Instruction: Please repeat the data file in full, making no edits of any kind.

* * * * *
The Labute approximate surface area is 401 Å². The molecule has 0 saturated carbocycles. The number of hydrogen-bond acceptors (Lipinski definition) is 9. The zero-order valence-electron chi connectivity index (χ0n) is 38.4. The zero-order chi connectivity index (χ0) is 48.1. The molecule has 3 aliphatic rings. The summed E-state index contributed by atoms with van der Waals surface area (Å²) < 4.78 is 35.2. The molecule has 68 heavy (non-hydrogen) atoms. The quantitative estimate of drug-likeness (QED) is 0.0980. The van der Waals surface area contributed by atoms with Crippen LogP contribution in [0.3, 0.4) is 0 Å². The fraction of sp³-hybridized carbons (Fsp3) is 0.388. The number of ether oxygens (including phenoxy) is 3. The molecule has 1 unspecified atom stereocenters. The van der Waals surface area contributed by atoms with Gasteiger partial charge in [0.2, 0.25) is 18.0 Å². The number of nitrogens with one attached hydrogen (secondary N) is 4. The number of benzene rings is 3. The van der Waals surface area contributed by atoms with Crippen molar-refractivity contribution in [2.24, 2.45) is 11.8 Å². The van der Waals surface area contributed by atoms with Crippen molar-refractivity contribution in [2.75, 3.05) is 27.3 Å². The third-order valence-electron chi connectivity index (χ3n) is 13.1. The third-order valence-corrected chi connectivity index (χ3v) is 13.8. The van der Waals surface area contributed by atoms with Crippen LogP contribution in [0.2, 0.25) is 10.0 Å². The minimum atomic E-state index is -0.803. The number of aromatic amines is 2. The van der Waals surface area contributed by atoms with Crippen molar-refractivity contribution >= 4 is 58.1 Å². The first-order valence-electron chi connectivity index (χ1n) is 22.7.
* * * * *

The Labute approximate surface area is 401 Å². The molecule has 0 saturated carbocycles. The number of hydrogen-bond acceptors (Lipinski definition) is 9. The zero-order valence-electron chi connectivity index (χ0n) is 38.4. The zero-order chi connectivity index (χ0) is 48.1. The molecule has 3 aliphatic rings. The summed E-state index contributed by atoms with van der Waals surface area (Å²) < 4.78 is 35.2. The molecule has 68 heavy (non-hydrogen) atoms. The quantitative estimate of drug-likeness (QED) is 0.0980. The van der Waals surface area contributed by atoms with Crippen LogP contribution in [0.3, 0.4) is 0 Å². The fraction of sp³-hybridized carbons (Fsp3) is 0.388. The number of ether oxygens (including phenoxy) is 3. The molecule has 1 unspecified atom stereocenters. The van der Waals surface area contributed by atoms with Gasteiger partial charge in [0.2, 0.25) is 18.0 Å². The number of nitrogens with one attached hydrogen (secondary N) is 4. The number of benzene rings is 3. The van der Waals surface area contributed by atoms with Crippen molar-refractivity contribution in [2.24, 2.45) is 11.8 Å². The van der Waals surface area contributed by atoms with Crippen molar-refractivity contribution in [2.75, 3.05) is 27.3 Å². The third-order valence-electron chi connectivity index (χ3n) is 13.1. The third-order valence-corrected chi connectivity index (χ3v) is 13.8. The van der Waals surface area contributed by atoms with Crippen LogP contribution in [0.2, 0.25) is 10.0 Å². The minimum atomic E-state index is -0.803. The number of aromatic amines is 2. The van der Waals surface area contributed by atoms with Crippen molar-refractivity contribution >= 4 is 58.1 Å². The first-order valence-electron chi connectivity index (χ1n) is 22.7.